Traditional commemorative sculpture meets car fetish in ‘Car Show’

La Sangre Nunca Muere” by Justin Favela and Sean Slattery is seen on display at the Clark County Government Center Monday, March 16, 2015 for their exhibit “Car Show”.
Photo: Mikayla Whitmore
Dawn-Michelle Baude


Car Show Through May 8; Monday-Friday, 8 a.m.-5 p.m. Clark County Government Center Rotunda Gallery, 702-455-7030.

Traditional commemorative sculpture meets car fetish in Car Show, the collaborative exhibition by Justin Favela and Sean Slattery at the Clark Country Government Center Rotunda Gallery. Instead of granite and marble, Styrofoam and papier-mâché. Instead of portrait busts and larger-than-life figures, cars. No plaques, but each of the monumental pieces in the show commemorates a violent public death. No tears. This exhibition is less about eulogy than it is about the memes that drive pop culture.

The most flamboyant of three sculptures is the “La Sangre Nunca Muere” memorial to Selena. The pop star’s business associate and murderer Yolanda Saldívar surrendered to Texas police after a nearly 10-hour standoff in her red truck. The artists have rendered to scale the 1993 GMC extended-cab pick-up in Favela’s trademark papier-mâché. The markedly long tissue-paper fringe, low-rider modifications and blood-red color produce a piquant work that weeps for death while, at the same time, proudly affirms life, community and culture. The contents of the cab—tufted tissue-paper flowers in Selena colors—read as both funereal and celebratory.

Car Show

“Proposal for a Memorial at Koval and Flamingo” appears to take a more somber note with the black-and-gray palette of traditional European commemorative monuments. Lionizing Tupac Shakur’s murder at the Las Vegas intersection, the sculpture consists of a sarcophagus base, an uninscribed stele and oddly levitating silhouette of the BMW 750iL Shakur was riding in at the time of the shooting. Although the wrinkles and folds in the papier-mâché recall different grains of granite or veins of marble, the lack of text, combined with childhood associations of papier-mâché and a flying car, undercut both pomp and ceremony.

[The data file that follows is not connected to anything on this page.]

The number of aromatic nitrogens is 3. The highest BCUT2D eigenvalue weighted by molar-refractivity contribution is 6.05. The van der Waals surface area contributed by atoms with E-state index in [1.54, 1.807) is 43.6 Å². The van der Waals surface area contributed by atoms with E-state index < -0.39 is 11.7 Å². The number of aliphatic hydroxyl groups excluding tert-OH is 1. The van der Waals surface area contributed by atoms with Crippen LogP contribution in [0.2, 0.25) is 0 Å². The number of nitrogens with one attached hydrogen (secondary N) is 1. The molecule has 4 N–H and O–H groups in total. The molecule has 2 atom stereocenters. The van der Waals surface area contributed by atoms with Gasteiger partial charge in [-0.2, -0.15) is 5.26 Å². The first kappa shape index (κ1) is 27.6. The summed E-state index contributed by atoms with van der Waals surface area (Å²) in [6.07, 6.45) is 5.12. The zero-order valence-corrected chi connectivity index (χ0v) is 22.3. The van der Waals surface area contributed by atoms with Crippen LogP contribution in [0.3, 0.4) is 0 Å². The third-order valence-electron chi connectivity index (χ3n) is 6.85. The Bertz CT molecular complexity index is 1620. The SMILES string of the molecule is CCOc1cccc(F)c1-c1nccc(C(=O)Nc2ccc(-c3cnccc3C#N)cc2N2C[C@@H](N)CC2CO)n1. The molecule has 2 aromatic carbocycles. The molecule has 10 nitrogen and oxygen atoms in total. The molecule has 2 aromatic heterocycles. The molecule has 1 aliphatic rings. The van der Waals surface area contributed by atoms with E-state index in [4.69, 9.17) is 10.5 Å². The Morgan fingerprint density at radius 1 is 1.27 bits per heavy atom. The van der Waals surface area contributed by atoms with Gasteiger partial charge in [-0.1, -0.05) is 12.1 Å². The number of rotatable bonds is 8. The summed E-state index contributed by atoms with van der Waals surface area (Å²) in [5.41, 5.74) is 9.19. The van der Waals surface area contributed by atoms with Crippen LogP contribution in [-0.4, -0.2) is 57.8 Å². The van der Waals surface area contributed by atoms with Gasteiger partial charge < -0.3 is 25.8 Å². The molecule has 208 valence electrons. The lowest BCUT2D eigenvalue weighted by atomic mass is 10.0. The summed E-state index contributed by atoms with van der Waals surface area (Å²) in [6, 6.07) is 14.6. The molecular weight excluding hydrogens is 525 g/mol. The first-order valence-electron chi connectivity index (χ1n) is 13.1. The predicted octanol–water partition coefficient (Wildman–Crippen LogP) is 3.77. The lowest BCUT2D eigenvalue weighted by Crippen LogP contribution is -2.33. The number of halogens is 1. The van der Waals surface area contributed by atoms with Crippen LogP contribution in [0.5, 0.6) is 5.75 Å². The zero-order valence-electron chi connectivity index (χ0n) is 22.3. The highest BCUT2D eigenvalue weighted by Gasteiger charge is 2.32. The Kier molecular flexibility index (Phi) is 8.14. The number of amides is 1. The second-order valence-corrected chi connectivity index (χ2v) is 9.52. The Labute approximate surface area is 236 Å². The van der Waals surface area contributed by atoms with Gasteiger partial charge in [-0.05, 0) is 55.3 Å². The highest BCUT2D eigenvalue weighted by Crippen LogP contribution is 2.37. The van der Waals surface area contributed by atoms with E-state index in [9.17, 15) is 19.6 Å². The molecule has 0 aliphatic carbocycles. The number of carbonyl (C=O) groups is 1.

“Highway to Heaven” also spins traditional memorials, this time with a focus more on the suspect than the deceased. A white pyramid-obelisk hybrid with a tiny 1992 white Ford Bronco clinging to one side points the finger at O.J. Simpson for the murders of Nicole Simpson and Ron Goldman. The incongruity of the 16-foot-tall papier-mâché monument and diminutive SUV alludes to the ludicrous 90-minute, 60-mile, low-speed car “chase” when O.J. failed to surrender to police. The sculpture ascends toward the Promised Land, but the parked Bronco won’t ever get there.

In reframing the role of commemorative art, Car Show humorously raises issues surrounding the role of media in memory, the conflicted status of pop stars, and automobiles as accessories to infamous, 20th-century crimes. Although everywhere present, death is sublimated, not confronted. Mostly, the exhibit resolves the challenges of the busy Government Center gallery. These three works solidly weight the space through both form and palette, with a success rarely achieved.

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